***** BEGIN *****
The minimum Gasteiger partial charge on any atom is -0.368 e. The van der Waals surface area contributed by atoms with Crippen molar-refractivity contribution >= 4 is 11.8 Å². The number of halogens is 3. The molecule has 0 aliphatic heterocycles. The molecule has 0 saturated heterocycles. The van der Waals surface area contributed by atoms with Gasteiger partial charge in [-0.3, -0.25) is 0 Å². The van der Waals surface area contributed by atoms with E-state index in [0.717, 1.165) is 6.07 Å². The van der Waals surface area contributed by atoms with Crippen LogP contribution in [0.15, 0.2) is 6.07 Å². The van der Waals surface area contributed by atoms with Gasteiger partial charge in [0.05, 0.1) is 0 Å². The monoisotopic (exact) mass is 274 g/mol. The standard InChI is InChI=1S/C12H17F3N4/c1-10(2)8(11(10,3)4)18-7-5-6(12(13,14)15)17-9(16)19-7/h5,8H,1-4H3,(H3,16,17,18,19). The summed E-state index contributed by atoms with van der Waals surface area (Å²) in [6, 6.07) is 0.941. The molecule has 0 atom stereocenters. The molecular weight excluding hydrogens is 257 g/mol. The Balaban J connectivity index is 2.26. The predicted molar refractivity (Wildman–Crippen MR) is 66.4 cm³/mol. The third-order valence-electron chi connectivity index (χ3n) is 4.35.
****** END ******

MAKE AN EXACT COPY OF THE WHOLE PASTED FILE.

The minimum Gasteiger partial charge on any atom is -0.368 e. The van der Waals surface area contributed by atoms with Crippen molar-refractivity contribution >= 4 is 11.8 Å². The number of halogens is 3. The molecule has 0 aliphatic heterocycles. The molecule has 0 saturated heterocycles. The van der Waals surface area contributed by atoms with Gasteiger partial charge in [-0.3, -0.25) is 0 Å². The van der Waals surface area contributed by atoms with E-state index in [0.717, 1.165) is 6.07 Å². The van der Waals surface area contributed by atoms with Crippen LogP contribution in [0.15, 0.2) is 6.07 Å². The van der Waals surface area contributed by atoms with Gasteiger partial charge in [0.05, 0.1) is 0 Å². The monoisotopic (exact) mass is 274 g/mol. The standard InChI is InChI=1S/C12H17F3N4/c1-10(2)8(11(10,3)4)18-7-5-6(12(13,14)15)17-9(16)19-7/h5,8H,1-4H3,(H3,16,17,18,19). The summed E-state index contributed by atoms with van der Waals surface area (Å²) in [6, 6.07) is 0.941. The molecule has 0 atom stereocenters. The molecular weight excluding hydrogens is 257 g/mol. The Balaban J connectivity index is 2.26. The predicted molar refractivity (Wildman–Crippen MR) is 66.4 cm³/mol. The third-order valence-electron chi connectivity index (χ3n) is 4.35.